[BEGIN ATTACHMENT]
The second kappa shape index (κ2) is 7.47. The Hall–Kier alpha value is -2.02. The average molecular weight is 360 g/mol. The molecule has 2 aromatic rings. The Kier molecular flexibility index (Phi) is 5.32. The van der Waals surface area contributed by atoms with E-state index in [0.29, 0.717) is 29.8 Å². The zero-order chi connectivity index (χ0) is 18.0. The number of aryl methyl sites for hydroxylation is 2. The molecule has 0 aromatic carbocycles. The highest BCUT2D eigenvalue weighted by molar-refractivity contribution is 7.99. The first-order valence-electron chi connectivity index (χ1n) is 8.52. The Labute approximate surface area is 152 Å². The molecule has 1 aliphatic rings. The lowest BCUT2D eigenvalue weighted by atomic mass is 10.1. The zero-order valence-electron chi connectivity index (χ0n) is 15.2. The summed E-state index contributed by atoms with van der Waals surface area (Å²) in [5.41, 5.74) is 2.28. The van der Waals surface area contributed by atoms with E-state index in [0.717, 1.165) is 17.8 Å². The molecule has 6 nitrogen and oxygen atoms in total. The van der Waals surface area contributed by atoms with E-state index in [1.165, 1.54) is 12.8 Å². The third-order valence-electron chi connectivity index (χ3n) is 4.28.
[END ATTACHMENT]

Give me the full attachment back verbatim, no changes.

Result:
The second kappa shape index (κ2) is 7.47. The Hall–Kier alpha value is -2.02. The average molecular weight is 360 g/mol. The molecule has 2 aromatic rings. The Kier molecular flexibility index (Phi) is 5.32. The van der Waals surface area contributed by atoms with E-state index in [0.29, 0.717) is 29.8 Å². The zero-order chi connectivity index (χ0) is 18.0. The number of aryl methyl sites for hydroxylation is 2. The molecule has 0 aromatic carbocycles. The highest BCUT2D eigenvalue weighted by molar-refractivity contribution is 7.99. The first-order valence-electron chi connectivity index (χ1n) is 8.52. The Labute approximate surface area is 152 Å². The molecule has 1 aliphatic rings. The lowest BCUT2D eigenvalue weighted by atomic mass is 10.1. The zero-order valence-electron chi connectivity index (χ0n) is 15.2. The summed E-state index contributed by atoms with van der Waals surface area (Å²) in [5.41, 5.74) is 2.28. The van der Waals surface area contributed by atoms with E-state index in [0.717, 1.165) is 17.8 Å². The molecule has 6 nitrogen and oxygen atoms in total. The van der Waals surface area contributed by atoms with E-state index in [1.165, 1.54) is 12.8 Å². The third-order valence-electron chi connectivity index (χ3n) is 4.28.